Comment by Charles J. Shields | May 10, 2010 | Reply

  4. I apologize for writing: “These many (MAY) indeed may (MAKE) a writer a memorable guest. But my suggestions are for authors thinking of a long-term career, and not celebrity status.”

    Comment by Charles J. Shields | May 10, 2010 | Reply

  5. I think the lesson to be learned — and both Charles and Ed raise this issue — is that no author, book or host are the same. That means that there’s no one-size-fits-all list of tips that will apply to everyone; on the other hand, it is incredibly useful for most authors — and book publicists — to hear, generally speaking, what has worked over the years.

    I also think that at the end of the day, most (or presumably all!) of us will use common sense to distill from this — or any — list of tips what is appropriate for a certain author / host / book.

    Comment by Yen | May 10, 2010 | Reply

  6. I’m not surprised to see that Charles Shields has corrupted the purpose of my list, which is for authors to make an impression upon the reading public (as well as have a bit of fun). Certainly if “long-term career” involves boring an audience to tears, then Mr. Shields’s advice (not entirely without its value) is well-taken. Yes, some shows do like talking points. But even some of the ostensibly preprogrammed shows enjoy a bit of variety. And what may seem a stiff place can often transform into a memorable interview. (See Ellroy’s appearance on Kurt Andersen.)

    Oh, and John Waters’s essay on showmanship is contained in CRACKPOT, not SHOCK VALUE. My apologies.

    Comment by Edward Champion | May 11, 2010 | Reply

  7. Okay, well. I certainly did learn something from this. Egos who disagree can be quite entertaining. But that can be found on any reality TV show.
    As a volunteer producer at a community radio station in Maine, I can tell you that even the most interesting, literate
    author can freeze up, or get flustered on live radio. If you are doing a feature produced in advance, fine. Otherwise, it is helpful to have a plan. As you know, DJ’s and Engineers have hand signals that are used because they cannot be talking over their guest, yet must manage time carefully. So
    come early, go over the drill, and be prepared. There may be key points that the interviewer wants to touch on. Ask to see some of the questions, and don’t get carried away with a lengthy speech on one topic alone. People want to hear about you and your work from various perspectives. And yes, please slow down. An unintelligible guest is a disaster. You’ll know if things are going well or not, because the DJ will put on a PSA and take a break to coach

    Comment by Mihku Paul | May 14, 2010 | Reply

  8. Great list!

    In a big city I always try to be a half hour or more early if I can, even if I don’t actually enter the station lobby until 15 minutes early. If it rains or the taxis are on a shift change it’s easy to be late.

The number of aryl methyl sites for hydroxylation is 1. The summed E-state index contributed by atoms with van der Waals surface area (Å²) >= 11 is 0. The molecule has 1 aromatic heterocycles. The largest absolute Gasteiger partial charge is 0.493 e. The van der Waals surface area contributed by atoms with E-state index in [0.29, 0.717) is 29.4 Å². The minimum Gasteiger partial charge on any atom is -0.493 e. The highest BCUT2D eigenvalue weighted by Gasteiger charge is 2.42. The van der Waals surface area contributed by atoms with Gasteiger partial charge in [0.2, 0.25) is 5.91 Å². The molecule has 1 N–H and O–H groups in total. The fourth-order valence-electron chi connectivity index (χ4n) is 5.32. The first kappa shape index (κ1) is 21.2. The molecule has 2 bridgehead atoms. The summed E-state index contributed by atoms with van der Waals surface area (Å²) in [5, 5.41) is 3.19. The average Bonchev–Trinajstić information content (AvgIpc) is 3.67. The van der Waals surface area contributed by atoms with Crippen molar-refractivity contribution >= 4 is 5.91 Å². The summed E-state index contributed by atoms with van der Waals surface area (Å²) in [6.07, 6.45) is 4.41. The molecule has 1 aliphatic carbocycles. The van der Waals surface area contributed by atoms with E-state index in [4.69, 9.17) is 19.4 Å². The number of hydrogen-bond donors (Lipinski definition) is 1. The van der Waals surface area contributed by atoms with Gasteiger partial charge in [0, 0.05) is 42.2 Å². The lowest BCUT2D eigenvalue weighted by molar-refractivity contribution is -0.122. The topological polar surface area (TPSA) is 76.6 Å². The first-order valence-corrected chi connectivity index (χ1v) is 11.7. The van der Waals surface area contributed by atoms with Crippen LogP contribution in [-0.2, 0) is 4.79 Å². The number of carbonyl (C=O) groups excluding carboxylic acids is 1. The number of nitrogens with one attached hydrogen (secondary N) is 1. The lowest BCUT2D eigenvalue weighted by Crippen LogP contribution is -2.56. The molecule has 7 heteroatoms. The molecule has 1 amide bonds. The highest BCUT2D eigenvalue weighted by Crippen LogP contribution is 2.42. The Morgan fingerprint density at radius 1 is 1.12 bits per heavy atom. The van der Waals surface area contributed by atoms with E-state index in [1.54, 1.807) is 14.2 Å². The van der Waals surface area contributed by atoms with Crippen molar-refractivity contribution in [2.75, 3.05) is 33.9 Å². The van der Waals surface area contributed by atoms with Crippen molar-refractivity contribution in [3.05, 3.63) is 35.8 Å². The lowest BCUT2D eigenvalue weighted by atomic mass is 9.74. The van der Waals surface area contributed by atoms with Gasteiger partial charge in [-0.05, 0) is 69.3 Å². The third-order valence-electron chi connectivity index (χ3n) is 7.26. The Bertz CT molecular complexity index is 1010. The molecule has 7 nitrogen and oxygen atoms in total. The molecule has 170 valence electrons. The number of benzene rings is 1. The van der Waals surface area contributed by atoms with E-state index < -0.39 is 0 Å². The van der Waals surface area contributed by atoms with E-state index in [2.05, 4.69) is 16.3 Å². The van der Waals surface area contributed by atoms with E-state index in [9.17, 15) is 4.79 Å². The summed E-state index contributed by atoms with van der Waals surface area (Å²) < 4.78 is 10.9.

Even if they have received promo materis from you in advance, be ready to state what makes the book special in a single sentence. They may never do so in their intro, and some hosts do less homework than others.

    If possible try to keep every answer at 30 seconds or less in length. Radio listeners like clearly spoken, concise answers, not long thoughtful discourse. The host can then ask you deeper questions on topics that interest them, which makes you a “pro” in their eyes.

    I strongly agree with your “use the host’s name” advice. One of the biggest things that get you invited back.

    Great post!

    Comment by E.D. | May 14, 2010 | Reply

  9. I’ve been a publicist, an author and a major market radio producer who’s booked scores of authors. I’d like to add a couple of tips

    1) Be flexible – live radio never starts and stops on time. I’ve had authors give me grief because I had to move their interview back or because they didn’t get as much time as originally planned. I’m much less inclined to ask them back.

    2) The more work you do for me the more I (and my host) love you. Sample questions, press releases with lots of real information and other helpful press materials are gold.

    3) Say Thank You – I remember every single author who has sent me a thank you after the show because hardly anyone does.

    4) And I def. support using the hosts name and having 1/2 a clue about the show and the city. Remember that most of the listeners are regulars who the love the show, and they want to see the guest treating the host and with the same respect and admiration.

    Comment by Lara Starr | May 17, 2010 | Reply

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  11. If I had a dollar for each time I came to… Incredible read.

    Comment by Ali Locklear | May 27, 2010 | Reply

  12. […] Road rash: Lessons learned by an author « The Book Publicity Blog […]

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  13. An author on another site mentioned this tip:

    If you write a series, REVIEW the book–it can be hard “on-the-spot” to remember whether a particular event happened in a particular book. Review character names that appear in the book; know how many books are in the series and a site that lists the series in order…


    Comment by Maria | June 26, 2010 | Reply

  14. […] only been interviewed on the radio once–so far–so I was interested to see these author radio interview tips on The Book Publicity […]

    Pingback by Friday Find: Author Radio Interview Tips | | July 28, 2010 | Reply